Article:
Vintage Bicycles Done Proper :: Portland, Oregon
The Raleigh Portage has build versatility but there’s something special about taking one back to (mostly) stock. Earlier, I took five blog posts to showcase the transformation of a rusted, beat-up, sad, 1985 Raleigh Portage to a reworked, modified, repainted, upright urban gentleman’s bicycle. The results exceeded what I thought was possible. But for the purists that follow this blog, I could feel the collective, deflated sigh as the last post unveiled the final results. Upright bars, chain guard, rear derailleur only. This was not the Raleigh Portage that was expected.
It’s OK to admit it. I am fairly certain this is the bike everyone wanted the custom 1985 Portage build to be.
Having now owned two Raleigh Portage bicycles, one-year apart in production, they both clearly overlap in features. This is especially true in how rock solid the frames are. The lugwork isn’t particularly gorgeous. The points aren’t really filed. The brazing around some mounting components, like the brake bridge, gets a little sloppy on both models. But what the frame may lack in boutique ornateness it makes up for in useful practicality, strong, double butted touring steel and well connected joints. Even the components are strong. Everything is strong. Even bar tape has enough shellac to get you across the country a few times before it would need reapplied.
One upgrade I typically make on bicycles I am overhauling is brake levers. New, modern levers, which are usually vastly superior, can easily be debadged and downplayed so they blend into the overall aesthetics. But the existing Shimano levers are legends in the vintage circuit and even though one loses the aero aspect, with the exposed wiring, they work so extremely well and only add to the classic look. Besides, you don’t find stock, gum hoods like this any longer.
It is well known that the Portage was one of the first mass-produced 650B bikes. With the resurgence of the tire size, I was thankfully able to find a number of different options. Just two or three short years ago, this would have not been the case and finding rubber to fit would have been incredibly limited.
I ended up selecting the plush (41mm) Fatty Rumpkin, made by Panaracer. A name I have trusted for years that produces high-quality tires that are visually appealing and compliment the build. I feel like these Fatty’s are no exception. The redish brown, clay walled stripe is a wonderful color, flattering the saddle and a hue I feel will break in well over hours of ride time. What I also find eye-catching is the tread pattern. This gives the build a more modern look but also brings function in as these tires are rated highly for gravel roads and long distances. A perfect combination for touring and hopping off the asphalt to take the shortcut through the old, forgotten mountain road.
Going back to the topic of strength but staying with wheels, Raleigh knew these bicycles weren’t going to be garage queens. They were going to be used for exceptionally long, multi-day rides, daily commuting or anything in between. The aluminum Araya wheels came stock with 36 spokes up front and a serious 40 spokes in the rear. Clearly, loading up this bicycle would not be a problem. The beefy, stock Raleigh wheels are attention getting but one shouldn’t overlook the anodized aspect. Black is not a color that was a typical road wheel production color. Since there is barely any brake wear on these wheels, they are exceptionally gorgeous.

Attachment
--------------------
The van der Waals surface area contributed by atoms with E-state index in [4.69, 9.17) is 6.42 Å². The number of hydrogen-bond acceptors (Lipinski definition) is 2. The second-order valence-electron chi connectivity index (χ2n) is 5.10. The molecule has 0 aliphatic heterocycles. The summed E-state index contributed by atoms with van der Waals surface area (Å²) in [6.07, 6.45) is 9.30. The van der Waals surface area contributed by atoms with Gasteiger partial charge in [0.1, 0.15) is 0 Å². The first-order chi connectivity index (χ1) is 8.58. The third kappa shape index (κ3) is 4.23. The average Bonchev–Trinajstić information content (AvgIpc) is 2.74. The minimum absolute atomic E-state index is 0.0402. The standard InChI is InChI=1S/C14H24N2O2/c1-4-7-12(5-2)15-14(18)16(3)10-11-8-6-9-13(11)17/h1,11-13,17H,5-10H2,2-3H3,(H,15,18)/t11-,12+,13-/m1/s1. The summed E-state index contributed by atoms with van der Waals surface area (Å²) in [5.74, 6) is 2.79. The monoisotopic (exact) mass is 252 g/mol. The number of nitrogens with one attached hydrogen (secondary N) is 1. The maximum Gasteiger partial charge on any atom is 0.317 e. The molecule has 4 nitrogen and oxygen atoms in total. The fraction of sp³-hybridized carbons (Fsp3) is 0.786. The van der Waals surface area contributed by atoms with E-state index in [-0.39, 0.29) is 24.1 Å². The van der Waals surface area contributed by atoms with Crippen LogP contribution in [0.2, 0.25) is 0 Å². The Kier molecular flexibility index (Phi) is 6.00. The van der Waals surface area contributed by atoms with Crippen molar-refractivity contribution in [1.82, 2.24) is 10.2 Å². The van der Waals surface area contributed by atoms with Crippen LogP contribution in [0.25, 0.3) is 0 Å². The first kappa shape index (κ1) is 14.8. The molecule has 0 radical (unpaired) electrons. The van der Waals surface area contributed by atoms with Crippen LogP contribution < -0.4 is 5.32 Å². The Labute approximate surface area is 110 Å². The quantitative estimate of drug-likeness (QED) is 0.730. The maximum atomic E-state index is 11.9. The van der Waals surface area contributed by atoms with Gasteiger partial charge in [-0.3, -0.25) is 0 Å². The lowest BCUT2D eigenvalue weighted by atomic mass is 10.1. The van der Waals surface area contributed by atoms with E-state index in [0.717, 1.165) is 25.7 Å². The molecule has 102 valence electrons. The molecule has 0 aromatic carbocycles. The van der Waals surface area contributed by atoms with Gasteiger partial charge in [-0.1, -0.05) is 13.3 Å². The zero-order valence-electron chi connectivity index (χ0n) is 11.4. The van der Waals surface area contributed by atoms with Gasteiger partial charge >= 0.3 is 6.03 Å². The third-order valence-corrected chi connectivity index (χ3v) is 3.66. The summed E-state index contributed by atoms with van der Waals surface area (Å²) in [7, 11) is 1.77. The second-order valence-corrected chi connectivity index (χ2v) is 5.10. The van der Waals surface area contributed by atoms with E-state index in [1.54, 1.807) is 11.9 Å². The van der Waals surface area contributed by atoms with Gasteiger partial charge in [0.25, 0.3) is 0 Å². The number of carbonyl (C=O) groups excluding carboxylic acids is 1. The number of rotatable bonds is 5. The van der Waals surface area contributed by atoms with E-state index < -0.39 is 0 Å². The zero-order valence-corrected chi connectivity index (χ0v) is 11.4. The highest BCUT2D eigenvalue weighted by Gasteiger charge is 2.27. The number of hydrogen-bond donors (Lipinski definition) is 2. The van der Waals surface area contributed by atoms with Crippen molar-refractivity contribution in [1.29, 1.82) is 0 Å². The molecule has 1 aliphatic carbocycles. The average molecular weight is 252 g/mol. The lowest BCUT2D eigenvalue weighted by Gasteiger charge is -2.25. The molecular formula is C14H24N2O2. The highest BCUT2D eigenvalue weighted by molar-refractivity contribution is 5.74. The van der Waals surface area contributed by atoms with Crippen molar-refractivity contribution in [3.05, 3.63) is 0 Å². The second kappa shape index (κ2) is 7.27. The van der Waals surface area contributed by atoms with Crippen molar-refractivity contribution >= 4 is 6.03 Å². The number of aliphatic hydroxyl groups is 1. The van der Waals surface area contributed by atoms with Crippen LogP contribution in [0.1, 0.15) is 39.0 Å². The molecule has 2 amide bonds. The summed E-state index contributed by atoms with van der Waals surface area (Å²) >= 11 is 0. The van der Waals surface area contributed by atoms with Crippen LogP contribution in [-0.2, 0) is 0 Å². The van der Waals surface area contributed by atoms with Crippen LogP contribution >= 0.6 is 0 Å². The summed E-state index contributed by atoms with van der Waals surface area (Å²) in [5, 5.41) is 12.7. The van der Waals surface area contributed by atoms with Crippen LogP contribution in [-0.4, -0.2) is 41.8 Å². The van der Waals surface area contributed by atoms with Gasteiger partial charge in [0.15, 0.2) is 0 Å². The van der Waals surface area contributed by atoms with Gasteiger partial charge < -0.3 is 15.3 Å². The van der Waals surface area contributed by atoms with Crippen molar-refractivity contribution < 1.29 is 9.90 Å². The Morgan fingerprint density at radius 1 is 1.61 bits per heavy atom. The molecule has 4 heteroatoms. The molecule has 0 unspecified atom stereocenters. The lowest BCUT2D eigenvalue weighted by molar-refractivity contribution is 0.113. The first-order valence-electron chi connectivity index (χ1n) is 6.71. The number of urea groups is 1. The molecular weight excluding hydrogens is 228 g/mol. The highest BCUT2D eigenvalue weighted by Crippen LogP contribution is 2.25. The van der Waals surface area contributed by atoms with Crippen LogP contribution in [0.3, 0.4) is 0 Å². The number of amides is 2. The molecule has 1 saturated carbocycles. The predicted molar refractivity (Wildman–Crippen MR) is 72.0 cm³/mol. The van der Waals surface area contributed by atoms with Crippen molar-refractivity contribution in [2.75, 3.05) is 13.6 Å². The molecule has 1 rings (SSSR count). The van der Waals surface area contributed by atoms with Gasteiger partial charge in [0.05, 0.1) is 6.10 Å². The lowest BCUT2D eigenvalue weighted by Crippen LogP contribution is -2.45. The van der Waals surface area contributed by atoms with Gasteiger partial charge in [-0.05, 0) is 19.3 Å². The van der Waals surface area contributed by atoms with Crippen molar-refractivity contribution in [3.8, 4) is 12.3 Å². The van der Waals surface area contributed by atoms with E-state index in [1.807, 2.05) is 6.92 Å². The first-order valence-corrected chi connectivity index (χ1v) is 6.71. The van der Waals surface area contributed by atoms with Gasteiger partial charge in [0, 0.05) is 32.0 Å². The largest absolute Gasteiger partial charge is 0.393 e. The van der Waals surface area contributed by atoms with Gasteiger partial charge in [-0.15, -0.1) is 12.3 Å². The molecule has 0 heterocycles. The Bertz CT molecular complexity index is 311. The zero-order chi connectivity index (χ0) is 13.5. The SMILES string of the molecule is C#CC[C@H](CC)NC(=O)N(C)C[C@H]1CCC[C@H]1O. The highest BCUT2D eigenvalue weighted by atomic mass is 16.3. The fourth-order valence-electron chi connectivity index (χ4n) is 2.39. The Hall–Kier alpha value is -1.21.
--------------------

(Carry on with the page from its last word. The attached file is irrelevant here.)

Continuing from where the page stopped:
Color: Sage green metallic with Quicksilver panels
Frame Size: 64cm (C-T) seat post & 58cm (C-C) top tube
Frame/Drop-outs: 555 T Double-butted chro-moly steel; Suntour
Fork: 555 T chro-moly steel
Bar Wrap: Serfas; Dark brown marble cork with 5 coats of shellac and twine
Stem: SR Custom
Headset: Tange MTB-225
Saddle: Brooks B17; Brown
Seat Post: Sakae; Smooth
Crankset: Sakae AX; 48/38/28; 170mm
Front Derailleur: Shimano Deore XT Deer Head; FD-M700
Rear Derailleur: Shimano Deore XT Deer Head; RD-M700
Shifting: Shimano Deore XT Deer Head downtube shifters; Z408
Brake Levers: Shimano BL-Z325 with gum hoods
Brake Calipers: Shimano BR-MC70; Shimano pads
Cable and Housing: Clarks; Black
Freewheel: 6-Speed Shimano UG (14/17/20/24/28/34)
Chain: Daido; Gold and black
Hubs: SR; High flange
Wheels: Araya; Black anodized; 650B; 36h (Front); 40h (Rear); Sakae skewers
Tires: Fatty Rumpkin; Clay walled; 650B x 41mm
Pedals: SR SP-100
Special Features: Double eyelets front/rear; Three bottle mounts; Brazed-on mounts for front/rear rack; Pump peg; Forged vertical dropouts
© Josh Capps and The Simplicity of Vintage Cycles, 2017. Unauthorized use and/or duplication of this material without express and written permission from this site’s author and/or owner is strictly prohibited. Excerpts and links may be used, provided that full and clear credit is given to Josh Capps and The Simplicity of Vintage Cycles with appropriate and specific direction to the original content.